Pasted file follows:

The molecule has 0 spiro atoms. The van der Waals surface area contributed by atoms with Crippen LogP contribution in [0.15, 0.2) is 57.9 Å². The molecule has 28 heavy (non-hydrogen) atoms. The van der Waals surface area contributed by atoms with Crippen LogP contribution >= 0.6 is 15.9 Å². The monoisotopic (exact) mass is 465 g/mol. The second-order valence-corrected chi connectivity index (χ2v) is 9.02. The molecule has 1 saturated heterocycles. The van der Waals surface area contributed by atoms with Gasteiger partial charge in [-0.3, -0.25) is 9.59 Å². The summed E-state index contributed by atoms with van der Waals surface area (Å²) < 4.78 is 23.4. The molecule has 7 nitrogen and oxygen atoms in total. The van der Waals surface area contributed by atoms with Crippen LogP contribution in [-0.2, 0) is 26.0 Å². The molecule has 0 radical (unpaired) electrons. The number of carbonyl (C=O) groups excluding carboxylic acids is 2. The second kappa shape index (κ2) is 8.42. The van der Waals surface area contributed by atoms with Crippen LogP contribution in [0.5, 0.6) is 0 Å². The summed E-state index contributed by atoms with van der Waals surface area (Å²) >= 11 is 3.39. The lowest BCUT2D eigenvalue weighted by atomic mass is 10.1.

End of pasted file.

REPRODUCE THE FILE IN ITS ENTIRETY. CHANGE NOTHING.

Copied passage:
The molecule has 0 spiro atoms. The van der Waals surface area contributed by atoms with Crippen LogP contribution in [0.15, 0.2) is 57.9 Å². The molecule has 28 heavy (non-hydrogen) atoms. The van der Waals surface area contributed by atoms with Crippen LogP contribution >= 0.6 is 15.9 Å². The monoisotopic (exact) mass is 465 g/mol. The second-order valence-corrected chi connectivity index (χ2v) is 9.02. The molecule has 1 saturated heterocycles. The van der Waals surface area contributed by atoms with Gasteiger partial charge in [-0.3, -0.25) is 9.59 Å². The summed E-state index contributed by atoms with van der Waals surface area (Å²) < 4.78 is 23.4. The molecule has 7 nitrogen and oxygen atoms in total. The van der Waals surface area contributed by atoms with Crippen LogP contribution in [-0.2, 0) is 26.0 Å². The molecule has 0 radical (unpaired) electrons. The number of carbonyl (C=O) groups excluding carboxylic acids is 2. The second kappa shape index (κ2) is 8.42. The van der Waals surface area contributed by atoms with Crippen LogP contribution in [0.5, 0.6) is 0 Å². The summed E-state index contributed by atoms with van der Waals surface area (Å²) >= 11 is 3.39. The lowest BCUT2D eigenvalue weighted by atomic mass is 10.1.